Xanthomas in Birds

Tumors: Xanthomas in Birds

By Gregory Rich, DVM; Rick Axelson, DVM

The Following Article and Photos are By Gregory Rich, DVM; Rick Axelson, DVM

Xanthomas are discrete masses or diffuse, thickened areas of skin that are a yellowish-orange color with a dimpled surface. They are accumulations of fat and cholesterol that are primarily seen in cockatiels and parakeets (budgies), especially in females.


"Genetic predispositions, high fat or high cholesterol diets ,and trauma may be contributory to their formation."

The wing tips, breast region, and the area of the bird's ventral abdomen (between the legs and around the vent) are the most common sites of xanthomas. They are often locally invasive and destructive. This infiltrative tissue is weak or friable and can be easily damaged or ulcerated, especially as it proliferates and gets bigger. Birds will sometimes cause self-trauma by picking at them. The specific cause of xanthomas is currently unknown. Genetic predispositions, high fat or high cholesterol diets, and trauma are thought be contributory to their formation.

Are there any treatments for xanthomas?

It has been reported that some individual birds will respond to nutritional therapy. Often these birds are on high fat, all seed diets. Weaning slowly onto a balanced diet (pellets and vegetables, with limited fruit as treats), plus supplementation with vitamin A or vitamin A precursors, may be successful. If the xanthoma continues to enlarge, or becomes ulcerated, bleeding, infected, or painful, surgical removal is required. If the mass is left untreated, it may become large enough to impair the bird's movements. In addition, the bird becomes susceptible to sudden bleeding episodes and may bleed to death.

"The more complete the excision, the less likely the tumor will recur."

The goal of surgery is to completely remove the xanthoma and any surrounding fatty, necrotic, or ulcerated skin. The more complete the excision (removal with a sharp instrument), the less likely the tumor will recur. Sometimes the tissue spreads so far into the surrounding skin that surgical excision may be incomplete; in these cases, the mass will be debulked as much as possible. In some cases, the xanthoma is so large that to remove it all would not leave enough healthy skin to close the surgical wound. Suturing incompletely removed xanthomatous tissue is complicated by the fact that the tissue is weak and may not hold the sutures well. Often times, the only way to remove a xanthoma from the wing tip is by surgical amputation. Large xanthomas on the abdomen are extremely difficult to remove surgically, as there is usually not enough healthy skin to close the surgical site, so early intervention and a health exam is critical.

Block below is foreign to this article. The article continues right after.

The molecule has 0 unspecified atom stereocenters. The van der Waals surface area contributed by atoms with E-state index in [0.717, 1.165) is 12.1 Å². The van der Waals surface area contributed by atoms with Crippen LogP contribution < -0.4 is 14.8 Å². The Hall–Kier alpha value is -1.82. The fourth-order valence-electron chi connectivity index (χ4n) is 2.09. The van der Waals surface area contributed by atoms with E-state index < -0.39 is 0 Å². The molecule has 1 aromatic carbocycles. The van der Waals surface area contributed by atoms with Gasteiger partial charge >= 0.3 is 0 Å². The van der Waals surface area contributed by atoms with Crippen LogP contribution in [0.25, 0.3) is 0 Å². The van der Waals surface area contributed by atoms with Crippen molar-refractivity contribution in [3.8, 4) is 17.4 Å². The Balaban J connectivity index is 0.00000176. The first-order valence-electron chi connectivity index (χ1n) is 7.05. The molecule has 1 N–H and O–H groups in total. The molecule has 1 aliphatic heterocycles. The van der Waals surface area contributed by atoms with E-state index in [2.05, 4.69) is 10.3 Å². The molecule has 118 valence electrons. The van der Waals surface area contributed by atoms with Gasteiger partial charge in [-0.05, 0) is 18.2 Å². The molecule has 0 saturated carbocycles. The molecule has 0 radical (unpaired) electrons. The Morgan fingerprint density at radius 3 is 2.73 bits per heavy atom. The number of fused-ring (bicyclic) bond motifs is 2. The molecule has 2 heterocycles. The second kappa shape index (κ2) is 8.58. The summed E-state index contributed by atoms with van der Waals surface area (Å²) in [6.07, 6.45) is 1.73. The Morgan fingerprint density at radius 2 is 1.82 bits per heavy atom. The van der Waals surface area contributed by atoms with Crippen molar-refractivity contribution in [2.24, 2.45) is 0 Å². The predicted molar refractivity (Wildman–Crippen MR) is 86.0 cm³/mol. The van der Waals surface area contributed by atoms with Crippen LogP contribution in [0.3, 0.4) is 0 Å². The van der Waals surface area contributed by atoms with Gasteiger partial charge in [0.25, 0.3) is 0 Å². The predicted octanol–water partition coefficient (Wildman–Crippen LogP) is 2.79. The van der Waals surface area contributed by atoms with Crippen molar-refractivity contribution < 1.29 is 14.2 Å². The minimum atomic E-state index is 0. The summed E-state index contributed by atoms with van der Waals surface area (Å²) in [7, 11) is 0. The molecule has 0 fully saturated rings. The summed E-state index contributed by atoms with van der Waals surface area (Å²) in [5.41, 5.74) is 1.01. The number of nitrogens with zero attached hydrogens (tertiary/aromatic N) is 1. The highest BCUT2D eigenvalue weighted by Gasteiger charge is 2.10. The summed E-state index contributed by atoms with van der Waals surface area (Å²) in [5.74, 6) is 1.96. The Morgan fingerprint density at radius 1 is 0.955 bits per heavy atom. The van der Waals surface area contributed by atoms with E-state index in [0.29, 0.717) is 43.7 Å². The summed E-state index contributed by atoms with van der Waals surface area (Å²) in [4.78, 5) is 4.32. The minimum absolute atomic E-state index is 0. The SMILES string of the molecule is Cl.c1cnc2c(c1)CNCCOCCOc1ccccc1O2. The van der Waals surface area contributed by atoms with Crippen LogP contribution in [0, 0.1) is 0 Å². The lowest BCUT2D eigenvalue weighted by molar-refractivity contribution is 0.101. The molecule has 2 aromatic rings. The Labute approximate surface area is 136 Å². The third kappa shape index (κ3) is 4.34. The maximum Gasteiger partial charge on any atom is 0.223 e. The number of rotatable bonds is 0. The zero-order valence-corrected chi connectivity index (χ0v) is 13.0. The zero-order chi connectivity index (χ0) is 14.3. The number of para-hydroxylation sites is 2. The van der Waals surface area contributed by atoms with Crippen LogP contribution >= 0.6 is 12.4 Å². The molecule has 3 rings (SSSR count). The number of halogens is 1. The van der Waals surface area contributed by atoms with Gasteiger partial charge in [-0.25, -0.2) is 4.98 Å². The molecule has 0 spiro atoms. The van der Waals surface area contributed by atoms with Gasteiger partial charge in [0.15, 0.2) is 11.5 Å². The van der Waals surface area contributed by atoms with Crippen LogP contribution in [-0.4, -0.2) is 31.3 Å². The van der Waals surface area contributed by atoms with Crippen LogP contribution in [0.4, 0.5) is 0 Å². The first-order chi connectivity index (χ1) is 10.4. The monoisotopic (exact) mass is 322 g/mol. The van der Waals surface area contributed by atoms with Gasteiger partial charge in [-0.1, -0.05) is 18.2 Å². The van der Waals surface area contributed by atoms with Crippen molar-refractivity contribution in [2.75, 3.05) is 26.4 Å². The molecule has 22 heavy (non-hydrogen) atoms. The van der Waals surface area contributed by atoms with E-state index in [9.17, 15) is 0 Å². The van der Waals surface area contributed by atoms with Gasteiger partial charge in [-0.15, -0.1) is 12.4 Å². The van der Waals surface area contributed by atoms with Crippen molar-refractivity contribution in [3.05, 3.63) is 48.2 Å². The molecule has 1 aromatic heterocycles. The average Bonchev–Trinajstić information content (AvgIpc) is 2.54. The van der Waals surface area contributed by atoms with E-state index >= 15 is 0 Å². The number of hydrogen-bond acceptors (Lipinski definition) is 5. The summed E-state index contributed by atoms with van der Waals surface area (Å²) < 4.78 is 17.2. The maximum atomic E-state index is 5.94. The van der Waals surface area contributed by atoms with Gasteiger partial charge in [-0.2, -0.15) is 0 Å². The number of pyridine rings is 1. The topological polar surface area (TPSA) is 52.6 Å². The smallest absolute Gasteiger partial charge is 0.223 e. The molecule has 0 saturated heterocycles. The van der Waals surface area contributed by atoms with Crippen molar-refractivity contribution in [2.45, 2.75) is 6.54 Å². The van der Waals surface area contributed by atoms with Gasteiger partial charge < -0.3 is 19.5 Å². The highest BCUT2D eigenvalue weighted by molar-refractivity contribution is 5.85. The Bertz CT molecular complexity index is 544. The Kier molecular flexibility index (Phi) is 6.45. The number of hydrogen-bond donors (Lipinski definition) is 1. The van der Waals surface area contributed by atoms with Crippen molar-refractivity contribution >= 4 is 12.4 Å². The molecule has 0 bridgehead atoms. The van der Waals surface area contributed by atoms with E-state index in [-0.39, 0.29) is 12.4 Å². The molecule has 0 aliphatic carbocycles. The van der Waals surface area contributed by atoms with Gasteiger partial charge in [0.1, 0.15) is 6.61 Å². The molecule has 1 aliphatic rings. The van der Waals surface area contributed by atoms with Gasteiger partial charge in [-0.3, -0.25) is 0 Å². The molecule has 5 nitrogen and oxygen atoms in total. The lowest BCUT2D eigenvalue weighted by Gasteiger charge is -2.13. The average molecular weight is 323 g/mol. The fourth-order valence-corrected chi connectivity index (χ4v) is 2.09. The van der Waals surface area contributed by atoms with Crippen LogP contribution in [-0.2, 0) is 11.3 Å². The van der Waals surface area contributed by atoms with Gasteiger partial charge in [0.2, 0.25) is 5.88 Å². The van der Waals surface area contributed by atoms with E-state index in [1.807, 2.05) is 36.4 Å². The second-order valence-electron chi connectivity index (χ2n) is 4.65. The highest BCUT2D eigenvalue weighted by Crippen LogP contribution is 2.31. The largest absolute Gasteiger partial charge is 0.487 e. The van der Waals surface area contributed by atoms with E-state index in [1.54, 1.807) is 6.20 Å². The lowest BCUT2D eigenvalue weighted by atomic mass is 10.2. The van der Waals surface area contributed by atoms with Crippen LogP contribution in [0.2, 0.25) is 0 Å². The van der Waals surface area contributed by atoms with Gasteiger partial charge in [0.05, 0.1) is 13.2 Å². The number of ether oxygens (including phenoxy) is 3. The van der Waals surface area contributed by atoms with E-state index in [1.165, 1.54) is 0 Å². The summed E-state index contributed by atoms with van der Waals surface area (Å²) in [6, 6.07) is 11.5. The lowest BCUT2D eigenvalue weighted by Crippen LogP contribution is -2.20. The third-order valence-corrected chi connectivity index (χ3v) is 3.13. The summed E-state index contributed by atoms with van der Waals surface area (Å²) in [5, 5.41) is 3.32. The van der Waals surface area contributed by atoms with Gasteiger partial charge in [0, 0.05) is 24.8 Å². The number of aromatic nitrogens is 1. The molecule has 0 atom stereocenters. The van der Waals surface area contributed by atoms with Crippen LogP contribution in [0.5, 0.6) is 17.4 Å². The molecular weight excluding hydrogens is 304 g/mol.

Consult a veterinarian familiar with birds for further guidance.



Xanthoma: The OTHER Fatty Skin Mass

By Patty J. Ewing, DVM, MS, DACVP (Anatomic and Clinical Pathology)

When fatty tumors are mentioned, lipoma is typically what comes to mind.  However, there is another, less common fatty tumor-like mass known as xanthoma that should be considered, especially when evaluating birds with one or more skin masses.  In this brief article, xanthomas in birds, cats and dogs will be reviewed with a special focus on the use of cytology and histopathology to diagnose this unique entity

Xanthomas (also known as xanthomatosis or xanthogranuloma) appear as discrete yellow nodules, plaques or thickenings in the skin (Figure 1) that can increase in size over time and be locally invasive.  The non-neoplastic masses are composed of cholesterol, cholesterol esters and other lipids that induce a granulomatous inflammatory reaction at one of more sites.  Xanthomas have been reported in psittacine and gallinaceous birds with single case reports in a goose, American kestrel, and a great white pelican.  They are relatively common skin masses in cockatiels and female budgerigars.  In addition to birds, xanthomas have been described in humans, cats, dogs, horses, amphibians and reptiles.  The most common cutaneous sites observed in birds are wings, dorsal cervical region, sternum, back, ventral abdomen and uropygial area.  Although they are most frequently observed in the skin, they have also been reported in the conjunctiva, internal structures of the eye, oral cavity, internal organs, tendons/periarticular regions, and remote sites such as bone marrow.  In cats, they most often occur in periocular and periorbital regions, legs, trunk or footpads, while in dogs, they typically occur on the face, ears, and ventrum.